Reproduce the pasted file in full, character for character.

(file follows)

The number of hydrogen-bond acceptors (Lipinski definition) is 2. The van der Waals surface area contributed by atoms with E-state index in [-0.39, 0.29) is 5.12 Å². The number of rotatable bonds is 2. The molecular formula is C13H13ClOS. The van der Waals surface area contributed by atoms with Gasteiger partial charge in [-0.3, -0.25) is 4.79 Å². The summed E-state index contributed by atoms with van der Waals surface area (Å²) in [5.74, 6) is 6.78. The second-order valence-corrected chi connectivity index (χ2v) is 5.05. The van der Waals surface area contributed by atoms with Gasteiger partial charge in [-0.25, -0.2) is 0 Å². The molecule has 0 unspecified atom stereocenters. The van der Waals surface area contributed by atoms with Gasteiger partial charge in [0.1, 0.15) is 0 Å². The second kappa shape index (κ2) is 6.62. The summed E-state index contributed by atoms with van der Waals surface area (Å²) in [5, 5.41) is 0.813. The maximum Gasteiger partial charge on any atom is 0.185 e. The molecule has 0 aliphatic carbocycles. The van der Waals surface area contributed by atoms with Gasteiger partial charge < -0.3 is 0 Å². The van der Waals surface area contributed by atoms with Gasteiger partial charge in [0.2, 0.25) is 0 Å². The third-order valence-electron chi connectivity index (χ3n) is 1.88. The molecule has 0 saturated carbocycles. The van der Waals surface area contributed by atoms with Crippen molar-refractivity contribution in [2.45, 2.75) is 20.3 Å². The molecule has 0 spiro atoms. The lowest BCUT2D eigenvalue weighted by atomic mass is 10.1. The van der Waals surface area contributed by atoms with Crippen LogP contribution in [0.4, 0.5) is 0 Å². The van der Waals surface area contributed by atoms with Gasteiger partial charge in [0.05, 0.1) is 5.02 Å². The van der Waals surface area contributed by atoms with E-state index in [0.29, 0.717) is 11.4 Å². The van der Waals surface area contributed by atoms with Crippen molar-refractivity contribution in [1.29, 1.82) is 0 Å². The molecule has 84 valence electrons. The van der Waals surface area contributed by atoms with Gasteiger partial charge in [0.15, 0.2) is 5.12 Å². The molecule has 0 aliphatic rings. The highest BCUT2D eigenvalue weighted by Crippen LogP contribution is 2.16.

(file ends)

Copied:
The number of hydrogen-bond acceptors (Lipinski definition) is 2. The van der Waals surface area contributed by atoms with E-state index in [-0.39, 0.29) is 5.12 Å². The number of rotatable bonds is 2. The molecular formula is C13H13ClOS. The van der Waals surface area contributed by atoms with Gasteiger partial charge in [-0.3, -0.25) is 4.79 Å². The summed E-state index contributed by atoms with van der Waals surface area (Å²) in [5.74, 6) is 6.78. The second-order valence-corrected chi connectivity index (χ2v) is 5.05. The van der Waals surface area contributed by atoms with Gasteiger partial charge in [-0.25, -0.2) is 0 Å². The molecule has 0 unspecified atom stereocenters. The van der Waals surface area contributed by atoms with Gasteiger partial charge in [0.1, 0.15) is 0 Å². The second kappa shape index (κ2) is 6.62. The summed E-state index contributed by atoms with van der Waals surface area (Å²) in [5, 5.41) is 0.813. The maximum Gasteiger partial charge on any atom is 0.185 e. The molecule has 0 aliphatic carbocycles. The van der Waals surface area contributed by atoms with Gasteiger partial charge < -0.3 is 0 Å². The van der Waals surface area contributed by atoms with Gasteiger partial charge in [0.2, 0.25) is 0 Å². The third-order valence-electron chi connectivity index (χ3n) is 1.88. The molecule has 0 saturated carbocycles. The van der Waals surface area contributed by atoms with Crippen molar-refractivity contribution in [2.45, 2.75) is 20.3 Å². The molecule has 0 spiro atoms. The lowest BCUT2D eigenvalue weighted by atomic mass is 10.1. The van der Waals surface area contributed by atoms with Crippen LogP contribution in [0.4, 0.5) is 0 Å². The van der Waals surface area contributed by atoms with Gasteiger partial charge in [0.05, 0.1) is 5.02 Å². The van der Waals surface area contributed by atoms with E-state index in [0.29, 0.717) is 11.4 Å². The van der Waals surface area contributed by atoms with Crippen molar-refractivity contribution in [1.29, 1.82) is 0 Å². The molecule has 84 valence electrons. The van der Waals surface area contributed by atoms with Gasteiger partial charge in [0.15, 0.2) is 5.12 Å². The molecule has 0 aliphatic rings. The highest BCUT2D eigenvalue weighted by Crippen LogP contribution is 2.16.